Tag Archives: Christopher Jones

An Act of God Ordains Wedolowski as Divine Vessel

Theatre Review: Queen City Theatre An Act of God

By Perry Tannenbaum

 

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After gracing Broadway’s Studio 54 with his presence in the body of Jim Parsons, God has chosen Duke Energy Theatre at Spirit Square for his newest abode and the body of Queen City Theatre Company’s Kristian Wedolowski as his instrument. As may be divined from the title, An Act Of God, there is no intermission as God gives Charlotte his new Ten Commandments – but flanked by two of his angels, the obsequious Gabriel and the trouble-making Michael, there are occasional interruptions, with faux questions from the audience.

The zenith of David Javerbaum’s career, which took a major upswing during his tenure as head writer and executive producer of The Daily Show (not to mention his participation in Jon Stewart’s knee-slapper textbook, America: A Citizen’s Guide to Democracy Inaction), this script began up in the proverbial cloud as @TheTweetOfGod and coalesced into The Last Testament: A Memoir by God in 2011, four years before Parsons was appointed as his vessel. Not having spoken to us for nearly two millennia, Javerbaum’s God has a lot to get off his chest.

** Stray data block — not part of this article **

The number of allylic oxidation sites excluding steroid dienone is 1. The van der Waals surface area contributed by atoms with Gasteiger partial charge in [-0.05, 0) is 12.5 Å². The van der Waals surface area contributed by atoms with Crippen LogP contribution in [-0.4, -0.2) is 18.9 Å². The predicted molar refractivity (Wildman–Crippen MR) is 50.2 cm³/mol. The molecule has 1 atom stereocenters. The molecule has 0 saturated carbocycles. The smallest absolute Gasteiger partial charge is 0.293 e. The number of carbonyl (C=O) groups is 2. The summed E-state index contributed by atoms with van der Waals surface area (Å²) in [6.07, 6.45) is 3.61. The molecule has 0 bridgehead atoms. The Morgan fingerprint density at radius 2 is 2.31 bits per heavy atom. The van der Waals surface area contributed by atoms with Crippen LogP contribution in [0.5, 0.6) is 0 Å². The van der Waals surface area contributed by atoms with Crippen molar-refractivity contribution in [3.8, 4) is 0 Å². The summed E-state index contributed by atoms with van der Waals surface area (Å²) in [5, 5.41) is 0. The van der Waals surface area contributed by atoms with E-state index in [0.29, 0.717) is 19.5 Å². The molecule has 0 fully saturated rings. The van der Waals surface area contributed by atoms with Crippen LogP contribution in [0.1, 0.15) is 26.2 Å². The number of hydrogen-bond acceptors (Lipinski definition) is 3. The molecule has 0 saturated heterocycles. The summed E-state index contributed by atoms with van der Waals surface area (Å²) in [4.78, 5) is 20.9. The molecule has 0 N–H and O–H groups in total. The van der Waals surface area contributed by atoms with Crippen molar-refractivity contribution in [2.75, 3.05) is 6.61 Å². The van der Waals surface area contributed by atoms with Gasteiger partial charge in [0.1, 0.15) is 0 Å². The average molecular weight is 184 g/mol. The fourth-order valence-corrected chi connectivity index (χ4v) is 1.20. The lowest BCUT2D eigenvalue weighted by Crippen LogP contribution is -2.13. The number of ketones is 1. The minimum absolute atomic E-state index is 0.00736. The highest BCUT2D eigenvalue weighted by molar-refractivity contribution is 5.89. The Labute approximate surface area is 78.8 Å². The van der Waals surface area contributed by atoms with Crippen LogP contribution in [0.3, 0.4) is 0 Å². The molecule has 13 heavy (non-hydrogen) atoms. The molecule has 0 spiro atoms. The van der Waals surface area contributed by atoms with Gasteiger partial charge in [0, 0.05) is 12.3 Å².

He’s tired of man’s misconceptions about God, tired of our demands upon him, and he’s developed a painful insight: mankind has been fashioned too much in his image, an arrogant, vengeful asshole. Not only has God been thinking about his anger management issues and a reset for the Ten Commandments, he’s contemplating a rollout of Universe 2.0. Steve Jobs seems to be his role model.

Act of God turns out to have two simultaneous organizing principles. While we’re seeing the big reveal (thanks to the multimedia ministrations of Lore Postman Schneider) of the New Ten Commandments, some of which are holdovers from the Original Ten, God is also giving us the lowdown on the early chapters of the Book of Genesis, Adam and Steve through Abraham. Then we’re doing a jump skip to that notorious parenting episode when God allowed his kid to come down here.

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We still have to brave Wedolowki’s Uruguayan accent to comprehend the word of God, but he has made large leaps in mastering American cadences, so the wacky incongruity works in his favor after a while. Christopher Jones seems to embody the Serenity Prayer as Gabriel, though we suspect he’s terrified of the boss, and Steven B. Martin as Michael is perpetually flirting with a furlough to the Other Place, sporting the thinnest veneer of obedience.